Many of us are waking up under nightfall now. As we head towards winter, we're down to just over nine hours of daylight each day. That means it may be harder to kick the covers in the morning. 

Dr. Ross Dodge, a specialist in sleep medicine and Peak Neurology and Sleep Medicine, says he's adopted a couple of life hacks himself that seem to help.

The first, he refers to as "nap-puccinos."

"In the afternoon when you have that lull where you're just struggling to get through the afternoon, we know that there's benefit to power naps and we know that there's benefit to use of caffeine," Dodge explained.

So Dodge says he likes to drink a shot of espresso, and then drift into a quick, ten-minute nap. He says the caffeine takes 10 to 15 minutes to hit the bloodstream.

"So when my alarm goes off after ten minutes, I feel great," Dodge said.

His second hack also has to do with coffee. Dodge says he waits at least one hour before drinking his first cup in the morning. That, he says, has to do with a stress hormone called cortisol. Higher levels are naturally present in the body first thing in the morning but begin to decrease over time.  So Dodge suggests drinking a cup of coffee when cortisol levels start tapering off.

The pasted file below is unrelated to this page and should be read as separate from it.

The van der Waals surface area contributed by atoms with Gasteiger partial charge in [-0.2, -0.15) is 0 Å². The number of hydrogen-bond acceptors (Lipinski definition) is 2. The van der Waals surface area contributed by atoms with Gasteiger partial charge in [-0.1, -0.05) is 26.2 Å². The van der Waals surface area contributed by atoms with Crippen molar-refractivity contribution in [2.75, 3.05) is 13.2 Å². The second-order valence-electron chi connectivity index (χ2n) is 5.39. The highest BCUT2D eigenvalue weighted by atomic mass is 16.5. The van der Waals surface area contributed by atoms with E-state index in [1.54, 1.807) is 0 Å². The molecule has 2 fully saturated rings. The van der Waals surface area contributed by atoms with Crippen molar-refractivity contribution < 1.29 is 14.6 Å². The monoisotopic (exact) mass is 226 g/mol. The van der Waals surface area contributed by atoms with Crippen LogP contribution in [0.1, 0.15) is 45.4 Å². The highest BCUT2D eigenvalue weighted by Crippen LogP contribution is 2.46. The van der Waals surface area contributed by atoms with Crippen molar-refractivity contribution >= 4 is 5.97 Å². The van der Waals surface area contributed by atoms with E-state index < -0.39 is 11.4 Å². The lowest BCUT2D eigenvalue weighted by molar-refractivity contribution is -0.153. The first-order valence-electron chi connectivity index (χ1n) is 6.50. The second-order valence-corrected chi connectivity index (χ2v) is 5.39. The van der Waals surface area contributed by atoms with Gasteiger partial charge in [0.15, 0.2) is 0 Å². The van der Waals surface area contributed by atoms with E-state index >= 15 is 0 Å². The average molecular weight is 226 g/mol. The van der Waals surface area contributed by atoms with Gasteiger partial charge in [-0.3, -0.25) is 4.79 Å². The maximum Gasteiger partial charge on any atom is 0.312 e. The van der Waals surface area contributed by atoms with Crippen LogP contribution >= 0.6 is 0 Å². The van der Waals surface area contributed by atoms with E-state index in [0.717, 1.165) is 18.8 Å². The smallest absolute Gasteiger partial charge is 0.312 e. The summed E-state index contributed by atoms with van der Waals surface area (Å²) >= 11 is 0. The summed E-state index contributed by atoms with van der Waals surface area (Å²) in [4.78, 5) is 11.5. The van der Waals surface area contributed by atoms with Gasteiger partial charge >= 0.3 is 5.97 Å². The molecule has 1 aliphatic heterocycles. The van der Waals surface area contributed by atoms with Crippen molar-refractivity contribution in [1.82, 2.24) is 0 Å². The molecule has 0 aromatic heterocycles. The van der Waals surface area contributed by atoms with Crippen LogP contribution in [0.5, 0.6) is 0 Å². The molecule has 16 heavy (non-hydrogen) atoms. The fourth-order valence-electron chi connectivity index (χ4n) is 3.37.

"Your coffee will feel like it's a little bit stronger just by using those natural cortisol levels," he said. 

If you're still struggling to adjust your sleep pattern to the change of seasons, Dodge says that's natural.

"Daylight is one of the most impactful things that can help program your body and your brain to wake up," Dodge said. 

While we can't increase the amount of daylight in our lives, we can simulate daylight using a light therapy lamp or daylight bulbs that use natural sunlight settings. Dodge suggests waking up to as much bright light as you can and exercising within 30 minutes of getting out of bed.

"The more active you are, the more light that you have can help compensate for that lack of sunshine," Dodge said, adding that cooler temperatures help our bodies power down for sleep, so warming up our bodies early in the day can have an energizing effect. "You can get that increase in body temperature early and then have it naturally fall over the course of the day when it's time to go to bed."

Dodge's other recommendations include setting a consistent bedtime, avoiding electronics before bed and taking a normal shower in the morning, but finishing with cold water.

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